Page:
Stories provides Instagram users with a place to share posts at a higher frequency. While Instagram photos are typically reserved for perfectly composed shots, Stories allows you to share the little moments that may not be as picture-perfect.Instagram is positioning this feature as a solution to overposting. Stories live in a separate space, and you can post as frequently as you want without worrying about over saturating your friends’ feeds or filling the grid on your profile page. So how do you build a Story? And what does this mean for your strategy? Don’t worry. We’ve got you covered.
Ready to get started? We’ll walk you through the basic steps for building your first Instagram Story, and fill you in on some cool features along the way.
1) Tap the plus sign in the upper left corner of your screen to get started.
2) Take your photo by tapping the round button, or take a video by pressing down for up to 10 seconds.
The thunderbolt icon turns on the flash, and the two arrows allow you to switch between the front and forward facing cameras.
Want to upload something from your camera roll? You can. Simply swipe down to chose your photo or video. This includes Boomerangs and Hyperlapses.
3) Select one of the three pen type options to doodle on your photo, add an emoji using your keyboard, or swipe right to select a simple color filter.
4) When you’re done, tap the checkmark icon to share.
Your Story will appear here, at the top of your friends’ feeds. It’ll also be visible on your profile page by tapping your profile picture.
Once your Story is live, you can save your masterpiece by opening it and tapping the three dots on the bottom right, then selecting “Save Photo.”
5) Check out who saw your Story by swiping up when viewing the photo or video.
Realized someone’s seeing those photos who shouldn’t be? Tap the “X” next to their name to block them from seeing anything you add to your Story.
Want to keep your stuff private? You can adjust your privacy settings by going to your profile and selecting the “Settings” icon in the upper right. From there, you can chose to hide your Story from certain users, and restrict who can reply to your messages.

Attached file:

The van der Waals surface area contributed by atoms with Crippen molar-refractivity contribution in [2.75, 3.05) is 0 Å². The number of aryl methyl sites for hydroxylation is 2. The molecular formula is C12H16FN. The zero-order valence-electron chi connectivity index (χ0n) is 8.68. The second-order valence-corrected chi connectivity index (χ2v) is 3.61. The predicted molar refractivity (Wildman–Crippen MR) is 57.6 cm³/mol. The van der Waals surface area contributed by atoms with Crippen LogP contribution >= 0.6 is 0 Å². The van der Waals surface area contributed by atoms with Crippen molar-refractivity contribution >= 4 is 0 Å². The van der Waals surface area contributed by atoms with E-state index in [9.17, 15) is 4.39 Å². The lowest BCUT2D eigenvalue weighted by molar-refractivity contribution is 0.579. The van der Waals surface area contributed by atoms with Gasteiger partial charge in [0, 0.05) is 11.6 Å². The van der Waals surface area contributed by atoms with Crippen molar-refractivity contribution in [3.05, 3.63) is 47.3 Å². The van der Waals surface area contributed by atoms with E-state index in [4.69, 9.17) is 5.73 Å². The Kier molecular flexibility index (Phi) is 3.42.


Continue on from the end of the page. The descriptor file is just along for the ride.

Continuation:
One only needs to look as far as the name to realize Stories is a Snapchat competitor. Similarities include photo/video functionality, a 24-hour window before the content disappears, basic filters, and the doodle tool.
However, there are a few advantages Snapchat has right out of the gate. For one, Instagram Stories is lacking Snapchat’s new “memories” feature, and there’s no screenshot notification. Not to mention, there are no stickers in Stories, and the filters leave something to be desired. And facial recognition — one of the most addictive Snapchat features — is noticeably absent. (If you can’t turn yourself into a bee, why bother?)
However, Instagram Stories does have one big advantage over Snapchat: As part of the larger Facebook/Instagram umbrella, they have less of a hurdle to jump in regards to adoption. Snapchat’s 150 million daily active users look like chump change compared to Instagram’s 300 million. Snapchat has much more ground to cover, while Instagram already has a captive audience.
If you have an active audience base on Instagram, you should jump on Stories quickly. You have the opportunity to create ephemeral, lighthearted, Snapchat-like content without the challenge of building up a Snapchat audience or launching a new channel.
In addition to the built-in audience, you also have the opportunity for increased discoverability. The content you produce on Snapchat needs to be promoted regularly across other channels or else no one will see it. On Instagram, there are hashtags, geotags, and the Discover section to increase your chances of being found. Snapchat content can disappear into the void unless someone knows exactly what to look for.
If you’ve wanted to experiment with Snapchat-style content without making the leap, this is your chance.
But will it stick?
It’s worth noting that Stories is the complete opposite of Instagram’s current value proposition. Each social network has its differentiating factor, and Instagram has always been a place to showcase the most beautiful, curated version of your life. Stories is at the other end of that spectrum: ephemeral, unpolished, and silly.
And the way we see it, Stories is part of a larger shift we’re seeing towards ephemeral content — a format that Snapchat has seen a ton of success with thus far. Now, rather than painstakingly adjusting the colors and shadow on each picture, Instagram users have the opportunity to embrace and create content that’s transient. As a result, the stakes aren’t as high — especially considering Stories can’t even be “Liked.”
Between the lack of public feedback and the time limitations, Instagram Stories take the pressure out of sharing content on the platform. So regardless of which platform ends up leading the pack, the popularity of ephemeral content won’t be slowing down anytime soon.
So can these two conflicting ideals live in harmony within one platform? And if so, will users adopt Stories and abandon Snapchat?
Chances of Stories catching on is much higher because it’s housed within the Instagram platform, and not the Facebook platform. The demographic overlap between Snapchat and Instagram makes it much more likely users will simply migrate their goofy stories to the other platform. But only if Instagram gets on the facial recognition game, and quickly. Millennials love that puppy filter.